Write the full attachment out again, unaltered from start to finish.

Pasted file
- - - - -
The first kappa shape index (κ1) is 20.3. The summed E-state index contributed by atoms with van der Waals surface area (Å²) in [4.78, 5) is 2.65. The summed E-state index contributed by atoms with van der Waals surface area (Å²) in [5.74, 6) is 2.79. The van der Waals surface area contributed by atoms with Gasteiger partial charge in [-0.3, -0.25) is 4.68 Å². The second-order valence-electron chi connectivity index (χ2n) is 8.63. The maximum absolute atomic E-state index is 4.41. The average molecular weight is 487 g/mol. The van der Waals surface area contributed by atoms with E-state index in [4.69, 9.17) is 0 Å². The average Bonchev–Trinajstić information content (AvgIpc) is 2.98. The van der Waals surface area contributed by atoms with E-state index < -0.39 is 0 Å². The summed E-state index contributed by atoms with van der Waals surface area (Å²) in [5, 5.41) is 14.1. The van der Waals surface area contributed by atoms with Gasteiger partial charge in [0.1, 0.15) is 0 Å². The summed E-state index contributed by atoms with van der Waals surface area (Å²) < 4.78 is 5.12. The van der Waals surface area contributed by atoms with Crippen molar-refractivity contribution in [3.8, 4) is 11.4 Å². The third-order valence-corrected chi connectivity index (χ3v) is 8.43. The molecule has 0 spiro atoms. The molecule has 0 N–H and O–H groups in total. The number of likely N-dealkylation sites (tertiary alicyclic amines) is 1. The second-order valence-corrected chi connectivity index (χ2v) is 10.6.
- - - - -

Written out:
The first kappa shape index (κ1) is 20.3. The summed E-state index contributed by atoms with van der Waals surface area (Å²) in [4.78, 5) is 2.65. The summed E-state index contributed by atoms with van der Waals surface area (Å²) in [5.74, 6) is 2.79. The van der Waals surface area contributed by atoms with Gasteiger partial charge in [-0.3, -0.25) is 4.68 Å². The second-order valence-electron chi connectivity index (χ2n) is 8.63. The maximum absolute atomic E-state index is 4.41. The average molecular weight is 487 g/mol. The van der Waals surface area contributed by atoms with E-state index in [4.69, 9.17) is 0 Å². The average Bonchev–Trinajstić information content (AvgIpc) is 2.98. The van der Waals surface area contributed by atoms with E-state index < -0.39 is 0 Å². The summed E-state index contributed by atoms with van der Waals surface area (Å²) in [5, 5.41) is 14.1. The van der Waals surface area contributed by atoms with Gasteiger partial charge in [0.1, 0.15) is 0 Å². The summed E-state index contributed by atoms with van der Waals surface area (Å²) < 4.78 is 5.12. The van der Waals surface area contributed by atoms with Crippen molar-refractivity contribution in [3.8, 4) is 11.4 Å². The third-order valence-corrected chi connectivity index (χ3v) is 8.43. The molecule has 0 spiro atoms. The molecule has 0 N–H and O–H groups in total. The number of likely N-dealkylation sites (tertiary alicyclic amines) is 1. The second-order valence-corrected chi connectivity index (χ2v) is 10.6.